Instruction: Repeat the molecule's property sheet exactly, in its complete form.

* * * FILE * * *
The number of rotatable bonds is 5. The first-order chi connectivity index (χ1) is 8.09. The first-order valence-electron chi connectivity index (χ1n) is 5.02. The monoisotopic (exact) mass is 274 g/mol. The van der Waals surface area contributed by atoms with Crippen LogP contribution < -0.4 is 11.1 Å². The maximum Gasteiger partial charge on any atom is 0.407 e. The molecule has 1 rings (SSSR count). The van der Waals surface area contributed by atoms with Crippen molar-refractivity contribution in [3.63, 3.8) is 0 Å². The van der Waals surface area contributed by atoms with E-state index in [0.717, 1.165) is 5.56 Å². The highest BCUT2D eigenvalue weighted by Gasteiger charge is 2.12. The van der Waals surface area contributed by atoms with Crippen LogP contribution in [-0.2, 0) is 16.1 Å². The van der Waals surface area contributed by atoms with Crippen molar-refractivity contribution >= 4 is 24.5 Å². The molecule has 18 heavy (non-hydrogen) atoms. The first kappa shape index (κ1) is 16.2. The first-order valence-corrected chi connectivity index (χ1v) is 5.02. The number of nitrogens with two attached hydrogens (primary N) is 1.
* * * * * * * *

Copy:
The number of rotatable bonds is 5. The first-order chi connectivity index (χ1) is 8.09. The first-order valence-electron chi connectivity index (χ1n) is 5.02. The monoisotopic (exact) mass is 274 g/mol. The van der Waals surface area contributed by atoms with Crippen LogP contribution < -0.4 is 11.1 Å². The maximum Gasteiger partial charge on any atom is 0.407 e. The molecule has 1 rings (SSSR count). The van der Waals surface area contributed by atoms with Crippen molar-refractivity contribution in [3.63, 3.8) is 0 Å². The van der Waals surface area contributed by atoms with E-state index in [0.717, 1.165) is 5.56 Å². The highest BCUT2D eigenvalue weighted by Gasteiger charge is 2.12. The van der Waals surface area contributed by atoms with Crippen LogP contribution in [-0.2, 0) is 16.1 Å². The van der Waals surface area contributed by atoms with Crippen molar-refractivity contribution >= 4 is 24.5 Å². The molecule has 18 heavy (non-hydrogen) atoms. The first kappa shape index (κ1) is 16.2. The first-order valence-corrected chi connectivity index (χ1v) is 5.02. The number of nitrogens with two attached hydrogens (primary N) is 1.